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Diabetes Alters the Translocation of Insulin-Sensitive Glucose Transporters in the Lung

Diabetes Alters the Translocation of Insulin-Sensitive Glucose Transporters in the Lung

Allison Campolo

Physiological Sciences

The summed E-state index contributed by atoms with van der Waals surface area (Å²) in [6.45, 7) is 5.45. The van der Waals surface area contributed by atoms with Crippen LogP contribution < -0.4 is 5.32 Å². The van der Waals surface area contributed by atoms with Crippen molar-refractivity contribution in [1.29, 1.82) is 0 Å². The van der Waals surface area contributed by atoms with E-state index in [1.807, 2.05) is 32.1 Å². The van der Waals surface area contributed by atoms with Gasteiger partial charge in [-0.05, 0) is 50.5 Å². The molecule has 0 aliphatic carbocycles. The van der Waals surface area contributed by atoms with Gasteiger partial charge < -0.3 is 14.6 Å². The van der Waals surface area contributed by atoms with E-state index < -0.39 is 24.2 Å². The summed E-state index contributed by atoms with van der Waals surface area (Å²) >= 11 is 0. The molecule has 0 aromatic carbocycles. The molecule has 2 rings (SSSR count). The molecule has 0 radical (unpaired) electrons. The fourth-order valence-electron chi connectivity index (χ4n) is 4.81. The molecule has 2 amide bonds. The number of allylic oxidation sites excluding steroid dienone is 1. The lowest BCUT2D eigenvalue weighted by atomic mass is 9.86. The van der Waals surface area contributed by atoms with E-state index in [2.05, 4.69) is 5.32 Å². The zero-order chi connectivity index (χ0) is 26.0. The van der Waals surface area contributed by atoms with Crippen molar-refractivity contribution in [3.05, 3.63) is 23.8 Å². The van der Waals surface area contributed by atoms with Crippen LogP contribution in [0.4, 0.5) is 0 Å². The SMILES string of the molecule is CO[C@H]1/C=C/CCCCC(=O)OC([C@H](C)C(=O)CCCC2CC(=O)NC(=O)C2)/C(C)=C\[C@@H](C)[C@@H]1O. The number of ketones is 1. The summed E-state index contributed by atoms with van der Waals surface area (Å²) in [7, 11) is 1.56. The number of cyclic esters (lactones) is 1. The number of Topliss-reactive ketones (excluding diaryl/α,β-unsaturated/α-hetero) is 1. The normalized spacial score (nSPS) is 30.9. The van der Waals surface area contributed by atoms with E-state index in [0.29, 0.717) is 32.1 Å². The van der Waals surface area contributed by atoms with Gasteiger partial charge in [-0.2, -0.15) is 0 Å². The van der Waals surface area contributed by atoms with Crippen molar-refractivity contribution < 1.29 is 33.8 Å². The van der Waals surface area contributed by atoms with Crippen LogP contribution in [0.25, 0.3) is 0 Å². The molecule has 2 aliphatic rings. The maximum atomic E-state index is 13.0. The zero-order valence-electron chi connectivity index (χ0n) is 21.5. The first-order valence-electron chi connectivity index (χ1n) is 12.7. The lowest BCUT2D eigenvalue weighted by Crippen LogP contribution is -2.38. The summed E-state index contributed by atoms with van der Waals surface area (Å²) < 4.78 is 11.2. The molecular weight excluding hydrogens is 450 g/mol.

While the morbidity and mortality of diabetes have recently reached epidemic levels worldwide, respiratory infections have long been a significant cause of death in humans as well. It is now clear that hyperglycemia is an independent risk factor for the development of respiratory infections. Our long term goal is to investigate whether the hyperglycemic state will predispose patients to increased glucose concentrations in the airway surface liquid, promoting bacterial proliferation in the airway. Although the lung is a major organ to utilize glucose, the regulation of glucose transport in the healthy and diabetic lung have received little attention. Glucose transport is regulated by a family of specialized proteins, called the glucose transporters (GLUTs). We hypothesized that the type 2 diabetic condition would alter GLUT activity in the lung. To test this hypothesis, we used a type 2 diabetic mouse model (n=10/group). After feeding a high-fat diet (60% kcal from fat) for 9 months, mice became hyperglycemic, hyperinsulinemic, insulin resistant, and glucose intolerant. GLUT protein content was quantified by Western blotting in the total lysate and membrane-enriched fraction of whole lung homogenates. Cell surface GLUT content was quantified using the biotinylated photolabeled technique. To our knowledge, we are the first to apply this state-of-the-art technique to the study of GLUT trafficking in the lung. In addition, we are the first to report the protein expression of several basal and insulin-sensitive GLUT isoforms, including GLUT-1, -2, -3, -4, -8, - 10 and -12 in the healthy adult rodent lung. Total protein content of these GLUT isoforms was unchanged in the whole lung of diabetic rodents as compared to their healthy counterparts. In contrast, cell surface protein content of GLUT8, a novel insulin-sensitive isoform, was significantly decreased in the diabetic lung (p